brewhead

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Question...did you sanitize the milk crates first? If not you are sitting sanitized bottles on an unsanitary surface. Just a thought.
absolutely EVERYTHING gets a sanatizing bath - the spots you see on the crates and the siphon are water droplets frozen in time by the flash :D but yes they get sanatizing.

and the crates serve double duty as a carboy carrying device and for when i wash out the carboy and turn it on it's top to drain - they serve me well.
 

D-brewmeister

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I use star san acid sanitizer, and do leave things wet when transfering and bottling beer. Last time I added dry hops to a secondary fermenter, there was still a bit of foam from the sanitizer (the only downside to using star san, as far as I can tell) and I just threw the hops in on top of the foam. The beer I made there is the best batch I have brewed - no taste of sanitizer at all. From other threads, and from some of my brewing friends, I have heard that they noticed a slight flavor from Iodophor, but it was probably the result of an incorrect dilution of the sanitizer. Go wet, for sure.
 
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homebrewer_99

homebrewer_99

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Sounds like it doesn't matter one way or the other, wet or dry.

That's good news. Good comments all around.

I hope others have read these comments and it answers their questions also. :D

Thanks all. :D
 

tnlandsailor

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One last thing on sanitizers. I've used both Star San and Iodophor. The Star San works really well, lasts a long time so you can get several uses out of it, but it foams like crazy. The foam does santize, but who wants to rack onto sanitizer foam? Since it's foam, you just can't get the stuff out of a carboy. For this reason, I've stuck with Iodophor. Also, I've used Iodophor in 2 different strengths. Williams Brewing sells a double strength Iodophor that only takes 1/4 teaspoon per gallon (for 12.5 ppm, no rinse concentration). Good stuff, except it foams almost as bad as the Star San. I've since switched to the standard strength Iodophor, 1/2 tsp per gallon at 12.5 ppm.

Prosit,
 

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I use one-step sanitizer, which is a no rinse sanitizer, and then I put the bottles in the dishwasher and run them through a cycle (with no soap). The heat again, sanitizes the bottles and also dries them. Works great, have never had a problem.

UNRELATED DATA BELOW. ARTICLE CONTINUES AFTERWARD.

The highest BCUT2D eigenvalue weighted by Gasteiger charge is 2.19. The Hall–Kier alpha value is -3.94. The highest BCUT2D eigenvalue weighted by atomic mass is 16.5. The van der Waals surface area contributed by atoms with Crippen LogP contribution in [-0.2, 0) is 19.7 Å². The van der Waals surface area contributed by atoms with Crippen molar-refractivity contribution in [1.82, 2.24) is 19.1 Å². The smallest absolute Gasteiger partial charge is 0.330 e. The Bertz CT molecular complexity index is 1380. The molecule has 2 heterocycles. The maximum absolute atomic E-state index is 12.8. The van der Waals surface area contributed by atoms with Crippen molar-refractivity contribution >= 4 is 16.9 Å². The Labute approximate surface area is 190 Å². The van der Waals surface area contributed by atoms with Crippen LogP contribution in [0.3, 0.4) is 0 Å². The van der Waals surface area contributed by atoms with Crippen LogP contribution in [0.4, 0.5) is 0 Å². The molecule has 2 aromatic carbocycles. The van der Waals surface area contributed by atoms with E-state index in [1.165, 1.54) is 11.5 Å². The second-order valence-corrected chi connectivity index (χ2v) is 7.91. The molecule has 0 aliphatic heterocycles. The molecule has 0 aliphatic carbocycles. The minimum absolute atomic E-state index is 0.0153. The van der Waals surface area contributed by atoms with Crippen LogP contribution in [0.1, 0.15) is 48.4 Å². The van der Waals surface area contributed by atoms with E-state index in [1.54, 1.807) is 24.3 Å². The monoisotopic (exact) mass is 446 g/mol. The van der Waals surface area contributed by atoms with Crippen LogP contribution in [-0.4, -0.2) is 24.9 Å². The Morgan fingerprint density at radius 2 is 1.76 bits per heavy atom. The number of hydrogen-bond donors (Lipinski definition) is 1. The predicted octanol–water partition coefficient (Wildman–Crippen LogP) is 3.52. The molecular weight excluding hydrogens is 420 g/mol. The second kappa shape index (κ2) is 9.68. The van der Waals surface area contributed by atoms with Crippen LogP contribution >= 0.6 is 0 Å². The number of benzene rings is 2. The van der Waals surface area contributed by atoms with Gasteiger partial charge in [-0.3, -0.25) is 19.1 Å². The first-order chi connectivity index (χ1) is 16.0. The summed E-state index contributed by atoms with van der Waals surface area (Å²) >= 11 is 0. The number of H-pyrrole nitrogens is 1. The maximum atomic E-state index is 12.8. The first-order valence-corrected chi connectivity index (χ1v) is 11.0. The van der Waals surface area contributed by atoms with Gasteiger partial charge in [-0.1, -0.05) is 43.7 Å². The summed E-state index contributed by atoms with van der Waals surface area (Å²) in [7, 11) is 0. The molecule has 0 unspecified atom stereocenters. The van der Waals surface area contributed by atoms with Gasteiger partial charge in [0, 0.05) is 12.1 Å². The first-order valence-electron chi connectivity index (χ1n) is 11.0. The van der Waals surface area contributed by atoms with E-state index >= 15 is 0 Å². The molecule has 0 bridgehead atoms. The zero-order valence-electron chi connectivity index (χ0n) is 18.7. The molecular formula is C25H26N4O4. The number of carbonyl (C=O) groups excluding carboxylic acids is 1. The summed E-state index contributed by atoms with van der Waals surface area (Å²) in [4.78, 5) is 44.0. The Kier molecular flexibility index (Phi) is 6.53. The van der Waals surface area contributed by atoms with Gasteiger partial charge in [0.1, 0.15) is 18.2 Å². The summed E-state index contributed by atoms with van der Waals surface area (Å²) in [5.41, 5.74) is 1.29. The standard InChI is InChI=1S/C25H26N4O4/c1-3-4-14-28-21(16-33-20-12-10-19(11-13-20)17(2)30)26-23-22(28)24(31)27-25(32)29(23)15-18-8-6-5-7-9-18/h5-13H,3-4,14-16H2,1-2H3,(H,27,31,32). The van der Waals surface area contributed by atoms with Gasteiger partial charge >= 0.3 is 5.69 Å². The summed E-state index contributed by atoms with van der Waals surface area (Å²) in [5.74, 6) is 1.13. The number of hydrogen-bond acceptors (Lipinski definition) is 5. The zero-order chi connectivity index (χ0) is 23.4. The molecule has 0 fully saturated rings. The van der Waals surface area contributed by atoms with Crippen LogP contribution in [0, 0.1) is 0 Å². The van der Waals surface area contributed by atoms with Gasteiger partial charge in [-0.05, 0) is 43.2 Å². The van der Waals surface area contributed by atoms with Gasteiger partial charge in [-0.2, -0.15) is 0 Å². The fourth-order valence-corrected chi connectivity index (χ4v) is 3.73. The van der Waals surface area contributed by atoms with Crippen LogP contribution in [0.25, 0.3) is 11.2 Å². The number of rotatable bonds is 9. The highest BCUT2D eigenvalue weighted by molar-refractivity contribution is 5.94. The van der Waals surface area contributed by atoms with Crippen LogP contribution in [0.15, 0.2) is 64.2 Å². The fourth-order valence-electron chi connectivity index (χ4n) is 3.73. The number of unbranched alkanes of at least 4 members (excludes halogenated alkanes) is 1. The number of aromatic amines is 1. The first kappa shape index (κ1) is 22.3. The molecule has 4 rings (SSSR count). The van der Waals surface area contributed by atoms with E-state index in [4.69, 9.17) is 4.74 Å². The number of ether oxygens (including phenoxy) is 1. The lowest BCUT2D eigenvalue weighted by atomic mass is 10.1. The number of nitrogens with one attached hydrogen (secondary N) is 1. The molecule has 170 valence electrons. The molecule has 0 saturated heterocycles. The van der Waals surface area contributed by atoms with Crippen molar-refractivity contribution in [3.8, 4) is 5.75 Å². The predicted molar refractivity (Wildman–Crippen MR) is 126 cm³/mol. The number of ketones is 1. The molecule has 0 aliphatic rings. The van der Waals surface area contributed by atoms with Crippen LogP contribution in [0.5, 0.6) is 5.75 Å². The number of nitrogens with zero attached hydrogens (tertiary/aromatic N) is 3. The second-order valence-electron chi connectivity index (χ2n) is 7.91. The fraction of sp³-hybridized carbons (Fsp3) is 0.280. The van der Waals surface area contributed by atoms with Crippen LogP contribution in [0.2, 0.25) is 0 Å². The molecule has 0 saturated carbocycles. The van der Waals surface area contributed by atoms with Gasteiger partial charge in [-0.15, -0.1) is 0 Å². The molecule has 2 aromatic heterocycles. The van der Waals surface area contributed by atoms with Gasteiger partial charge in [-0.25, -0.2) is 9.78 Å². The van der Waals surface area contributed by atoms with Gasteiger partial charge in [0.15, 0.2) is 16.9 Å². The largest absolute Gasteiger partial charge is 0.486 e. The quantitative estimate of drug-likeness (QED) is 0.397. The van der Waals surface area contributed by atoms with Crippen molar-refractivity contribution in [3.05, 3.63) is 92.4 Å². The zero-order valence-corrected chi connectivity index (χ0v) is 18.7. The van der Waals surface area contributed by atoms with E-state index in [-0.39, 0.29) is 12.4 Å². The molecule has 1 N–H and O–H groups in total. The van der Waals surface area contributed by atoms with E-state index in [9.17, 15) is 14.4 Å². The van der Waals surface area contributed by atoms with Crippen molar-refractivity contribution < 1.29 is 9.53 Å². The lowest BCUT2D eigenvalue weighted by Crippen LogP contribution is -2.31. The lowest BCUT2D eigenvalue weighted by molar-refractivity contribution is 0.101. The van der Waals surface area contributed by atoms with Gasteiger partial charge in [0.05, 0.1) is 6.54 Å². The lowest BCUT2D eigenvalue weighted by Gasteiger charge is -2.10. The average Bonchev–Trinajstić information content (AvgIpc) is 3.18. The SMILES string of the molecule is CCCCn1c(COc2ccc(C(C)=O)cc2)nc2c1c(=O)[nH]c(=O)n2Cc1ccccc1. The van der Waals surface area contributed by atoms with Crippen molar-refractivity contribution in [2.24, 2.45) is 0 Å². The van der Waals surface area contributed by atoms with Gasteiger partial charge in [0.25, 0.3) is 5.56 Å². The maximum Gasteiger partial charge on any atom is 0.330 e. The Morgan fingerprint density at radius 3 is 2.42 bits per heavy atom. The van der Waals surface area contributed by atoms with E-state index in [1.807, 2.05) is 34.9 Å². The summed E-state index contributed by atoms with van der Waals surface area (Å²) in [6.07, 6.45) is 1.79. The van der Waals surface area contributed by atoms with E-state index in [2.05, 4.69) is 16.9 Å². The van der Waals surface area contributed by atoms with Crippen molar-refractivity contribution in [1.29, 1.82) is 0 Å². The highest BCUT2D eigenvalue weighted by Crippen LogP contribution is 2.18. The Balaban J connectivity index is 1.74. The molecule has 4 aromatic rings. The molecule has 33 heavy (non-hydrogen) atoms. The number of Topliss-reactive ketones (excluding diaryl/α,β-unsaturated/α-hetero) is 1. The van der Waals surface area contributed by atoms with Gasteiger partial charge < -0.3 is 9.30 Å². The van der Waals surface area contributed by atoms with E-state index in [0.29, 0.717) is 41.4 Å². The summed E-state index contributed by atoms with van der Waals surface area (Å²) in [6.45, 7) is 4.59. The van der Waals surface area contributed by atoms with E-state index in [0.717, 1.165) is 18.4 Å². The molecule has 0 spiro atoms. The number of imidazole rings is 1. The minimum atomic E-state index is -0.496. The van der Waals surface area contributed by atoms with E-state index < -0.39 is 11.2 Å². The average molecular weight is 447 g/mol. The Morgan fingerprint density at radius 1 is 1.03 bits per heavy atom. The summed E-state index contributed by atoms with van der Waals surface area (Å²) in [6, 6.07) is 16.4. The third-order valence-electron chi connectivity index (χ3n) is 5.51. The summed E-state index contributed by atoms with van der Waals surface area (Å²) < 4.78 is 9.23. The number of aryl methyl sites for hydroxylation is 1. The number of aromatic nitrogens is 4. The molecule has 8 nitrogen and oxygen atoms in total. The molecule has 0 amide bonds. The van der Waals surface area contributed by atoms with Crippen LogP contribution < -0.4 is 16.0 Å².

bikebryan

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brewboy said:
I use one-step sanitizer, which is a no rinse sanitizer, and then I put the bottles in the dishwasher and run them through a cycle (with no soap). The heat again, sanitizes the bottles and also dries them. Works great, have never had a problem.
Why all the extra work? Once you have used the no-rinse sanitizer, you are done. Unless you have an industrial-style dishwasher, you aren't really getting any decent sanitizing out of it. Most of the industrial dishwashers use some form of pressurized steam to sanitize and you aren't getting that in a home unit!

In the time it takes my dishwasher to cycle I can soak two cases of bottles in iodophor and have them dry on my bottle tree. There is no question on whether they are sanitized and I've not wasted a lot of time or effort.
 

Porter fan

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Bleach has severd me just fine..I will have to look into the no rinse sanitizers I did read on this board that you can put your bottels in the oven for 15-20 min @400* to sanitize.anybody doing this?
 

Dude

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Porter fan said:
Bleach has severd me just fine..I will have to look into the no rinse sanitizers I did read on this board that you can put your bottels in the oven for 15-20 min @400* to sanitize.anybody doing this?
I've heard that baking the bottles repeatedly will weaken them over time.
Don't know if this is fact, but something to be aware of.
 

kenmc

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Just curious as to why you think that wet bottles give more foam? In lots of european bars they will wet the inside of a glass before pouring into to to *reduce* the amount of head you get....
wierd.